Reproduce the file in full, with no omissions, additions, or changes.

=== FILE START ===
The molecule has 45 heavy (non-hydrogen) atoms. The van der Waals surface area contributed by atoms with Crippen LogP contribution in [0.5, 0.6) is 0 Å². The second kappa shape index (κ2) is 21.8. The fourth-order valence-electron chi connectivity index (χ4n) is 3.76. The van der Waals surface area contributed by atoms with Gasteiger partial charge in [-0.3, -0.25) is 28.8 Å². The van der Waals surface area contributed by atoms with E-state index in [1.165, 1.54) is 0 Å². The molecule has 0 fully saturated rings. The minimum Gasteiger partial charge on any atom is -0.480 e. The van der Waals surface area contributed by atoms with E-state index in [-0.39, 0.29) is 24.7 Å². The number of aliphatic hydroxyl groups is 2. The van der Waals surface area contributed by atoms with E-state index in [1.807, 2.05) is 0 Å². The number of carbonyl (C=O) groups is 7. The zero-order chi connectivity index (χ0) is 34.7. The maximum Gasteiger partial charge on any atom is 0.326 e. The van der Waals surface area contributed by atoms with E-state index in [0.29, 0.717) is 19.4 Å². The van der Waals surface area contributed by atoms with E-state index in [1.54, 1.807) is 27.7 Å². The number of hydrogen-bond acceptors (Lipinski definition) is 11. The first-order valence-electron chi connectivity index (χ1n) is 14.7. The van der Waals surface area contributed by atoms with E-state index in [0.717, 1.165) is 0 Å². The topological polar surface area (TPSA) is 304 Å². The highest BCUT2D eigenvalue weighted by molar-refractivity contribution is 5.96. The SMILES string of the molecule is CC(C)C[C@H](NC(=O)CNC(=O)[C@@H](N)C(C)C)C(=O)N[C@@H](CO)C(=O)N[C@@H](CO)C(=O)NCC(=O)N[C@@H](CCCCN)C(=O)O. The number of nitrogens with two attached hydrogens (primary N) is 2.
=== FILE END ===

The molecule has 45 heavy (non-hydrogen) atoms. The van der Waals surface area contributed by atoms with Crippen LogP contribution in [0.5, 0.6) is 0 Å². The second kappa shape index (κ2) is 21.8. The fourth-order valence-electron chi connectivity index (χ4n) is 3.76. The van der Waals surface area contributed by atoms with Gasteiger partial charge in [-0.3, -0.25) is 28.8 Å². The van der Waals surface area contributed by atoms with E-state index in [1.165, 1.54) is 0 Å². The molecule has 0 fully saturated rings. The minimum Gasteiger partial charge on any atom is -0.480 e. The van der Waals surface area contributed by atoms with E-state index in [-0.39, 0.29) is 24.7 Å². The number of aliphatic hydroxyl groups is 2. The van der Waals surface area contributed by atoms with E-state index in [1.807, 2.05) is 0 Å². The number of carbonyl (C=O) groups is 7. The zero-order chi connectivity index (χ0) is 34.7. The maximum Gasteiger partial charge on any atom is 0.326 e. The van der Waals surface area contributed by atoms with E-state index in [0.29, 0.717) is 19.4 Å². The van der Waals surface area contributed by atoms with E-state index in [1.54, 1.807) is 27.7 Å². The number of hydrogen-bond acceptors (Lipinski definition) is 11. The first-order valence-electron chi connectivity index (χ1n) is 14.7. The van der Waals surface area contributed by atoms with E-state index in [0.717, 1.165) is 0 Å². The topological polar surface area (TPSA) is 304 Å². The highest BCUT2D eigenvalue weighted by molar-refractivity contribution is 5.96. The SMILES string of the molecule is CC(C)C[C@H](NC(=O)CNC(=O)[C@@H](N)C(C)C)C(=O)N[C@@H](CO)C(=O)N[C@@H](CO)C(=O)NCC(=O)N[C@@H](CCCCN)C(=O)O. The number of nitrogens with two attached hydrogens (primary N) is 2.